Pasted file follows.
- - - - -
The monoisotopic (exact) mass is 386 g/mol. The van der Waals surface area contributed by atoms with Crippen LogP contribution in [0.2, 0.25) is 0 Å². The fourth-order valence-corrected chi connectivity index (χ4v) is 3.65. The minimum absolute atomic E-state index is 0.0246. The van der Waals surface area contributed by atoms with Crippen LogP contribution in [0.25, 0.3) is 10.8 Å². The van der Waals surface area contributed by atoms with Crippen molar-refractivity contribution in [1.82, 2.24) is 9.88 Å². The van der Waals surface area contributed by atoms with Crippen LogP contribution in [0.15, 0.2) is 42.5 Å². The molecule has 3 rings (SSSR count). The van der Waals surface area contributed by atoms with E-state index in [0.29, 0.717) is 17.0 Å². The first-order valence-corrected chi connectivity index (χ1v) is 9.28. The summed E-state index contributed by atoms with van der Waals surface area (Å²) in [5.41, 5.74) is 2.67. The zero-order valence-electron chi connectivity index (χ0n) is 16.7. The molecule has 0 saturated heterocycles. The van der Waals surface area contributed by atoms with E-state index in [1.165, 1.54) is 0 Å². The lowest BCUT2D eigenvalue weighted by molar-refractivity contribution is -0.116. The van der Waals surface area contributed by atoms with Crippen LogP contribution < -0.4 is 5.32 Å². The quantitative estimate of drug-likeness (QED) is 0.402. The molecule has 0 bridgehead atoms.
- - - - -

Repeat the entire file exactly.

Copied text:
The monoisotopic (exact) mass is 386 g/mol. The van der Waals surface area contributed by atoms with Crippen LogP contribution in [0.2, 0.25) is 0 Å². The fourth-order valence-corrected chi connectivity index (χ4v) is 3.65. The minimum absolute atomic E-state index is 0.0246. The van der Waals surface area contributed by atoms with Crippen LogP contribution in [0.25, 0.3) is 10.8 Å². The van der Waals surface area contributed by atoms with Crippen molar-refractivity contribution in [1.82, 2.24) is 9.88 Å². The van der Waals surface area contributed by atoms with Crippen LogP contribution in [0.15, 0.2) is 42.5 Å². The molecule has 3 rings (SSSR count). The van der Waals surface area contributed by atoms with E-state index in [0.29, 0.717) is 17.0 Å². The first-order valence-corrected chi connectivity index (χ1v) is 9.28. The summed E-state index contributed by atoms with van der Waals surface area (Å²) in [5.41, 5.74) is 2.67. The zero-order valence-electron chi connectivity index (χ0n) is 16.7. The molecule has 0 saturated heterocycles. The van der Waals surface area contributed by atoms with E-state index in [1.165, 1.54) is 0 Å². The lowest BCUT2D eigenvalue weighted by molar-refractivity contribution is -0.116. The van der Waals surface area contributed by atoms with Crippen LogP contribution < -0.4 is 5.32 Å². The quantitative estimate of drug-likeness (QED) is 0.402. The molecule has 0 bridgehead atoms.